FICO - Your Credit Score

Since our society is so computer-driven, you're probably not surprised to hear that your creditworthiness boils down to a single number. Credit reporting agencies use your history of paying all types of loans in order to create this score.

Each of the three credit agencies has its own formula for building your credit score. Fair Isaac and Cooriginally developed this score. . While Experian still calls its score "FICO", TransUnion calls its score "Beacon" and Equifax uses "Empirica." While each of the models considers a range of data available in your credit report, all of the agencies use the following to calculate your score:

  • Credit History - How long have you had credit?
  • History of Payments - Do you have a history of late payments?
  • Balances on your Credit Cards - How many accounts? How much do you owe?
  • Requests for Credit - How many times have lenders pulled your credit for the purpose of lending you money?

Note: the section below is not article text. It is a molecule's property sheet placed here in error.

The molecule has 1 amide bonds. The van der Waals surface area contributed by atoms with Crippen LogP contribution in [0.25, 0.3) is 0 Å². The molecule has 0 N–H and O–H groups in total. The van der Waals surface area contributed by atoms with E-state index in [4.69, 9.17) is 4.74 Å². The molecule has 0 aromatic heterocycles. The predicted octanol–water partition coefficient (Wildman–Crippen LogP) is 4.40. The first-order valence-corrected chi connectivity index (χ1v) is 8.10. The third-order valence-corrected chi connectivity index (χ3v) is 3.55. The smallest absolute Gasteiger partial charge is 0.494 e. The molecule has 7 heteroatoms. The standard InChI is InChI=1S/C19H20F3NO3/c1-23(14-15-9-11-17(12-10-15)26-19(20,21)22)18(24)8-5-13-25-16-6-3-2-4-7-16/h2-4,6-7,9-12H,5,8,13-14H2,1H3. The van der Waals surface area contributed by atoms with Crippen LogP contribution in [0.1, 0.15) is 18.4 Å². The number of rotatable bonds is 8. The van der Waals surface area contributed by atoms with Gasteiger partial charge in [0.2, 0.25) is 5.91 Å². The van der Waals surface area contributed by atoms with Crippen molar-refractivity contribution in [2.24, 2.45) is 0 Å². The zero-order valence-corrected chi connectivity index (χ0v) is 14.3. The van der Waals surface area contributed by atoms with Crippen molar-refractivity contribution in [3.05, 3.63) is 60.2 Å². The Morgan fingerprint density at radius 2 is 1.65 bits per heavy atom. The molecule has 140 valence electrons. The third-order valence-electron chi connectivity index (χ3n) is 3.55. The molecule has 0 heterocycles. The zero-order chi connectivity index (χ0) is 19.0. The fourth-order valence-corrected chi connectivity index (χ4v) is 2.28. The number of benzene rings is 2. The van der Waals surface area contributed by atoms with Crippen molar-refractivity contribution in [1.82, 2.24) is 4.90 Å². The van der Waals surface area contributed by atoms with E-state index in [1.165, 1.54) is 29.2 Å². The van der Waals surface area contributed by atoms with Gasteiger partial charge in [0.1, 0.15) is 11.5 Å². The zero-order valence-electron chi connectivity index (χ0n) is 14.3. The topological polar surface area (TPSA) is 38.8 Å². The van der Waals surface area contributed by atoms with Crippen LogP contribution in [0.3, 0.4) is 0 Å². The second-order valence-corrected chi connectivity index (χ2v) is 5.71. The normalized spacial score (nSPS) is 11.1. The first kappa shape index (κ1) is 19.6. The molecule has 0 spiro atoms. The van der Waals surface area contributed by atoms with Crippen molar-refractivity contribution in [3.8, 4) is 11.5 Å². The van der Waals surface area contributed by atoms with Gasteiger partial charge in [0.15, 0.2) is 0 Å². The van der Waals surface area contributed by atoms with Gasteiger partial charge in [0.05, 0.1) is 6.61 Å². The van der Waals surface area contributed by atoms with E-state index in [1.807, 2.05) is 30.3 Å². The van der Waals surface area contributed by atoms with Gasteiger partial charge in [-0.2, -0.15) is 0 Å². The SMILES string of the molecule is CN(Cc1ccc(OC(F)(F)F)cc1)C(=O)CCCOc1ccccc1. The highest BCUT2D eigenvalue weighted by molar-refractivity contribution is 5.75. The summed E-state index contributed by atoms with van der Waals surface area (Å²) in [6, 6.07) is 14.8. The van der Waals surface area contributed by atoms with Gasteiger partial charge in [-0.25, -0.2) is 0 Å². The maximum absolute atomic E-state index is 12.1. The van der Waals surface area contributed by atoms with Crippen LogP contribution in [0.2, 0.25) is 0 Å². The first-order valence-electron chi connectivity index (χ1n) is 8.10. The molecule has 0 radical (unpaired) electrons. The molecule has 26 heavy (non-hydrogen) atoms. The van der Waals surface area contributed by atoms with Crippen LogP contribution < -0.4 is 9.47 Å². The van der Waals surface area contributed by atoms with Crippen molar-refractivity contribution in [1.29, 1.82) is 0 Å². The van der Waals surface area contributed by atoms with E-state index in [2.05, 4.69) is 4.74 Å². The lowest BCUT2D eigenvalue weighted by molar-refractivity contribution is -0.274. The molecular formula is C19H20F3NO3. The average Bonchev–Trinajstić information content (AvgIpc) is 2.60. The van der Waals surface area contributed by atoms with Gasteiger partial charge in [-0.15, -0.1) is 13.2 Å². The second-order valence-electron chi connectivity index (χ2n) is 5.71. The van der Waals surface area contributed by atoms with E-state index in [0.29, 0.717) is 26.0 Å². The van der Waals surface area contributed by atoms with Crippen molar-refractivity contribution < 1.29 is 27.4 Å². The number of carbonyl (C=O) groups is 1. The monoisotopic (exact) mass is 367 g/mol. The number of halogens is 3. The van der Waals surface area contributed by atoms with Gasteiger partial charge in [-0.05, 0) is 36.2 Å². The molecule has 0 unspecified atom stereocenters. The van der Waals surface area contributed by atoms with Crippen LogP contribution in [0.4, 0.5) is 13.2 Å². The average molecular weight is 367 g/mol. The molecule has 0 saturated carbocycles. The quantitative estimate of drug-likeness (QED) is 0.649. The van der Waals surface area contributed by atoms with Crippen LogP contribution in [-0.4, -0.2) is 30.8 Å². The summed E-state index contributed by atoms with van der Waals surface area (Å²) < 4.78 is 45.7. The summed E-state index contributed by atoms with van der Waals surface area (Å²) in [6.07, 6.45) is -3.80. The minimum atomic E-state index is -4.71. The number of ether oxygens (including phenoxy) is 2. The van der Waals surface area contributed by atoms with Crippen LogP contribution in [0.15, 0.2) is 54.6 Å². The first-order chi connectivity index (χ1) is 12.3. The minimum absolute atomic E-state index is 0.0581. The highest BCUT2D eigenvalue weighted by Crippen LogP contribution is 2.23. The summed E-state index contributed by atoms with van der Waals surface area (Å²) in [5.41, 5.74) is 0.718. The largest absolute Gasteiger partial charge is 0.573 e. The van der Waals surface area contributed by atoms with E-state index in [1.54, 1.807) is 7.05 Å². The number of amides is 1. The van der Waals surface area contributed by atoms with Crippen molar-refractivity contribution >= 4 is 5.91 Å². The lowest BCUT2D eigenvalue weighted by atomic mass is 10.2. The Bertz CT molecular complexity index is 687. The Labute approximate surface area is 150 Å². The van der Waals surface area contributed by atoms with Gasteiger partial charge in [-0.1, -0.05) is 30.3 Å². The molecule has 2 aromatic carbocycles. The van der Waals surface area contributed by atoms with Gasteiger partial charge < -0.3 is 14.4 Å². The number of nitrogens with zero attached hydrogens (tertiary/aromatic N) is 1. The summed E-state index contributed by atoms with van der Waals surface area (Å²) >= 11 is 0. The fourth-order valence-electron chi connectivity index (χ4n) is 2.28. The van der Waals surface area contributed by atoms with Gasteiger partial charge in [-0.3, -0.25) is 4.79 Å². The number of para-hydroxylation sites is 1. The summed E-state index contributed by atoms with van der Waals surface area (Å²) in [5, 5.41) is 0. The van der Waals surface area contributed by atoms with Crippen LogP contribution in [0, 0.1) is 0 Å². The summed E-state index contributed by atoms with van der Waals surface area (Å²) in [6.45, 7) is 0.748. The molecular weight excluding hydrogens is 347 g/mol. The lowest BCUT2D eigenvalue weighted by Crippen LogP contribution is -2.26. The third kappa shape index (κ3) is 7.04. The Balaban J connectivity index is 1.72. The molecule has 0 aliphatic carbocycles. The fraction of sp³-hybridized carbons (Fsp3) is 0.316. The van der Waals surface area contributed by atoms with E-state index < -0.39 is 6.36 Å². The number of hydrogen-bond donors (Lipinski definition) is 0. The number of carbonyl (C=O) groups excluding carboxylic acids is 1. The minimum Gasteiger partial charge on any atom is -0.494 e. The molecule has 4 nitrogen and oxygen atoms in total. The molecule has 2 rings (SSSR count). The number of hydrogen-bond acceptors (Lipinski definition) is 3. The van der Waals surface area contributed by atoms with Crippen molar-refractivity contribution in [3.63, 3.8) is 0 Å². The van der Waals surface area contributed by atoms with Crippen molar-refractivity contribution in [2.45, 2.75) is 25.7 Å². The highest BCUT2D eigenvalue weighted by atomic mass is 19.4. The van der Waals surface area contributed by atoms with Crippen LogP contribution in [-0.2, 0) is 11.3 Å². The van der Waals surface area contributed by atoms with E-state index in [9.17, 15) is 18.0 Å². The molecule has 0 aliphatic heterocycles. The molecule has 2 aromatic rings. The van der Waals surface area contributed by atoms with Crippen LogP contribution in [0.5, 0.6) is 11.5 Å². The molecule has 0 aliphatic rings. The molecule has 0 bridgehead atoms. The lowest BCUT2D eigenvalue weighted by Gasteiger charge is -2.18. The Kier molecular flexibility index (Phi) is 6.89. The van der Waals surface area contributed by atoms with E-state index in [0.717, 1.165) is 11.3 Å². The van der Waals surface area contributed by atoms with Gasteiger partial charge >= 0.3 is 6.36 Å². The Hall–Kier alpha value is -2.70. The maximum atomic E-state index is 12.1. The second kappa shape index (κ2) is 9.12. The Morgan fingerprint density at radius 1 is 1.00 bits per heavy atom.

Each of these factors is assigned a value and a weight. Each formula produces a single number which varies slightly by agency. FICO scores range from 300 to 800. Higher scores are better. Most home buyers will likely find their credit scores falling between 620 and 800.

Credit scores make a huge difference in your interest rate

Credit scores are used for more than just determining whether or not you qualify for a mortgage. Higher scores indicate you are a better credit risk, and thus may qualify for a better mortgage rate.

Improving your score

Is it possible to raise your credit score? Some companies promise quick fixes, but they can't do anything different than what you can do — for free. (Of course you must remove incorrect data on your credit report.)

Getting your FICO score

Before you can improve your score, you must obtain your score and make certain that the reports from each agency are correct. Fair Isaac has created a web site (www.myFICO.com) that lets you do just that. It's inexpensive, fast, and easy to get your credit score along with reports from all three agencies. Also available are information and online tools that can help you improve your credit score.

You can get a free credit report once per year from all three credit reporting agencies by visiting AnnualCreditReport.com. You won't get a free credit score from AnnualCreditReport.com, but getting one is quick and inexpensive.

Now that you have all the facts, you will be a more informed consumer and you'll be better positioned to get the most favorable mortgage.

Want to know more about credit scores? Give us a call at (858) 485-5800.